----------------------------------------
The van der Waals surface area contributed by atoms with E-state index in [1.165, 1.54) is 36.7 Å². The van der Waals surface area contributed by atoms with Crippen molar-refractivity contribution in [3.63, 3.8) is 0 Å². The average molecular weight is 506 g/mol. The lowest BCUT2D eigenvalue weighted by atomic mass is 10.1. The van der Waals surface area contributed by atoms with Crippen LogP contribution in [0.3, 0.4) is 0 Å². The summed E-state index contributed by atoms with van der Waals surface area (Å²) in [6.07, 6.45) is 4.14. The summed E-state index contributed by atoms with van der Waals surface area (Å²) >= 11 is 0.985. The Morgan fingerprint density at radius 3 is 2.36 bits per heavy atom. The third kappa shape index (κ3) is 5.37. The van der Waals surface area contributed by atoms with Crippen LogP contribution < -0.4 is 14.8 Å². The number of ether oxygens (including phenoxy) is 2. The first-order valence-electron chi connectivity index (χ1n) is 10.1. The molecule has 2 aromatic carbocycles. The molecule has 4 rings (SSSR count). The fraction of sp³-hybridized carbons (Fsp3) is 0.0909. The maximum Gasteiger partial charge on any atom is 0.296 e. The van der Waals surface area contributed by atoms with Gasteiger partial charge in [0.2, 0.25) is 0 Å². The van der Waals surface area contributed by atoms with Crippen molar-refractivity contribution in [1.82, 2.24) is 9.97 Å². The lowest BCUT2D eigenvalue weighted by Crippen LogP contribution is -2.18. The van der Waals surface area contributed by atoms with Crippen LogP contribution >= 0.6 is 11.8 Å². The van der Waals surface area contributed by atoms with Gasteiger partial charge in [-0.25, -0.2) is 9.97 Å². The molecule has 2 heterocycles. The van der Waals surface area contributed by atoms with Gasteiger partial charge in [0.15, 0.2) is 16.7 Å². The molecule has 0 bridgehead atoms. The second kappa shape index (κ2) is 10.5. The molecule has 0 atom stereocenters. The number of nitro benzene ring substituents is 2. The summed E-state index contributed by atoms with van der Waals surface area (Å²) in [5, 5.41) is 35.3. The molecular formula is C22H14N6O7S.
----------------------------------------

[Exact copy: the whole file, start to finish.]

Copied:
The van der Waals surface area contributed by atoms with E-state index in [1.165, 1.54) is 36.7 Å². The van der Waals surface area contributed by atoms with Crippen molar-refractivity contribution in [3.63, 3.8) is 0 Å². The average molecular weight is 506 g/mol. The lowest BCUT2D eigenvalue weighted by atomic mass is 10.1. The van der Waals surface area contributed by atoms with Crippen LogP contribution in [0.3, 0.4) is 0 Å². The summed E-state index contributed by atoms with van der Waals surface area (Å²) in [6.07, 6.45) is 4.14. The summed E-state index contributed by atoms with van der Waals surface area (Å²) >= 11 is 0.985. The Morgan fingerprint density at radius 3 is 2.36 bits per heavy atom. The third kappa shape index (κ3) is 5.37. The van der Waals surface area contributed by atoms with Crippen LogP contribution < -0.4 is 14.8 Å². The number of ether oxygens (including phenoxy) is 2. The first-order valence-electron chi connectivity index (χ1n) is 10.1. The molecule has 2 aromatic carbocycles. The molecule has 4 rings (SSSR count). The fraction of sp³-hybridized carbons (Fsp3) is 0.0909. The maximum Gasteiger partial charge on any atom is 0.296 e. The van der Waals surface area contributed by atoms with Gasteiger partial charge in [0.2, 0.25) is 0 Å². The van der Waals surface area contributed by atoms with Crippen molar-refractivity contribution in [1.82, 2.24) is 9.97 Å². The lowest BCUT2D eigenvalue weighted by Crippen LogP contribution is -2.18. The van der Waals surface area contributed by atoms with Crippen LogP contribution >= 0.6 is 11.8 Å². The van der Waals surface area contributed by atoms with Gasteiger partial charge in [-0.25, -0.2) is 9.97 Å². The molecule has 2 heterocycles. The van der Waals surface area contributed by atoms with Gasteiger partial charge in [0.15, 0.2) is 16.7 Å². The molecule has 0 bridgehead atoms. The second kappa shape index (κ2) is 10.5. The molecule has 0 atom stereocenters. The number of nitro benzene ring substituents is 2. The summed E-state index contributed by atoms with van der Waals surface area (Å²) in [5, 5.41) is 35.3. The molecular formula is C22H14N6O7S.